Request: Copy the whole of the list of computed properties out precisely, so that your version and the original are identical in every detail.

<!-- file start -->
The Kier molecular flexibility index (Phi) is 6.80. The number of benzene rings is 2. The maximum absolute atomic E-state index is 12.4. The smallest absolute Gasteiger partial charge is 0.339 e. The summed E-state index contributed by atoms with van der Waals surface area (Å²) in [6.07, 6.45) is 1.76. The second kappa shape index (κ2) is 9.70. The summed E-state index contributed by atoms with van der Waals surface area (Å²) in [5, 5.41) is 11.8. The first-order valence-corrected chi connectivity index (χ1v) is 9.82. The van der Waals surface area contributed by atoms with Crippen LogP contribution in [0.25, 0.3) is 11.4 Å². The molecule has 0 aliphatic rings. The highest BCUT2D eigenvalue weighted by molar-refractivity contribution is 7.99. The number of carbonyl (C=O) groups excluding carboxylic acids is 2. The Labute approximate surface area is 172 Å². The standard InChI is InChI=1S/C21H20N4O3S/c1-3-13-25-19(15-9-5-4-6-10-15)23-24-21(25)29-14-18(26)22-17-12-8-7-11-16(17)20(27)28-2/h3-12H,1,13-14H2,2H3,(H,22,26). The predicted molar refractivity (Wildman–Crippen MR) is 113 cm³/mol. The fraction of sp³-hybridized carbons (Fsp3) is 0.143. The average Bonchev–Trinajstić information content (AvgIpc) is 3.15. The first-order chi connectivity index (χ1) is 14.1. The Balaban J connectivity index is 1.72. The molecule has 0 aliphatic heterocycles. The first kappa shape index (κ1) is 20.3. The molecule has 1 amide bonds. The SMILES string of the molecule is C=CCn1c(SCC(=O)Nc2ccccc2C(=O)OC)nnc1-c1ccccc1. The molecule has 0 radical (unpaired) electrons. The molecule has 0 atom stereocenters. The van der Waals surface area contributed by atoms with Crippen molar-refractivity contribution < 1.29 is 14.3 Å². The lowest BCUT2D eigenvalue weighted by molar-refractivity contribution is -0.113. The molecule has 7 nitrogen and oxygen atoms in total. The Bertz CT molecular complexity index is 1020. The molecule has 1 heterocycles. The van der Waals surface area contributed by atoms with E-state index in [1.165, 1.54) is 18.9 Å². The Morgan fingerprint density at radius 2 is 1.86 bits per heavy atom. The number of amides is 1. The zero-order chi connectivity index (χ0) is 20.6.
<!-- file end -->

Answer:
The Kier molecular flexibility index (Phi) is 6.80. The number of benzene rings is 2. The maximum absolute atomic E-state index is 12.4. The smallest absolute Gasteiger partial charge is 0.339 e. The summed E-state index contributed by atoms with van der Waals surface area (Å²) in [6.07, 6.45) is 1.76. The second kappa shape index (κ2) is 9.70. The summed E-state index contributed by atoms with van der Waals surface area (Å²) in [5, 5.41) is 11.8. The first-order valence-corrected chi connectivity index (χ1v) is 9.82. The van der Waals surface area contributed by atoms with Crippen LogP contribution in [0.25, 0.3) is 11.4 Å². The molecule has 0 aliphatic rings. The highest BCUT2D eigenvalue weighted by molar-refractivity contribution is 7.99. The number of carbonyl (C=O) groups excluding carboxylic acids is 2. The Labute approximate surface area is 172 Å². The standard InChI is InChI=1S/C21H20N4O3S/c1-3-13-25-19(15-9-5-4-6-10-15)23-24-21(25)29-14-18(26)22-17-12-8-7-11-16(17)20(27)28-2/h3-12H,1,13-14H2,2H3,(H,22,26). The predicted molar refractivity (Wildman–Crippen MR) is 113 cm³/mol. The fraction of sp³-hybridized carbons (Fsp3) is 0.143. The average Bonchev–Trinajstić information content (AvgIpc) is 3.15. The first-order chi connectivity index (χ1) is 14.1. The Balaban J connectivity index is 1.72. The molecule has 0 aliphatic heterocycles. The first kappa shape index (κ1) is 20.3. The molecule has 1 amide bonds. The SMILES string of the molecule is C=CCn1c(SCC(=O)Nc2ccccc2C(=O)OC)nnc1-c1ccccc1. The molecule has 0 radical (unpaired) electrons. The molecule has 0 atom stereocenters. The van der Waals surface area contributed by atoms with Crippen molar-refractivity contribution < 1.29 is 14.3 Å². The lowest BCUT2D eigenvalue weighted by molar-refractivity contribution is -0.113. The molecule has 7 nitrogen and oxygen atoms in total. The Bertz CT molecular complexity index is 1020. The molecule has 1 heterocycles. The van der Waals surface area contributed by atoms with E-state index in [1.165, 1.54) is 18.9 Å². The Morgan fingerprint density at radius 2 is 1.86 bits per heavy atom. The number of amides is 1. The zero-order chi connectivity index (χ0) is 20.6.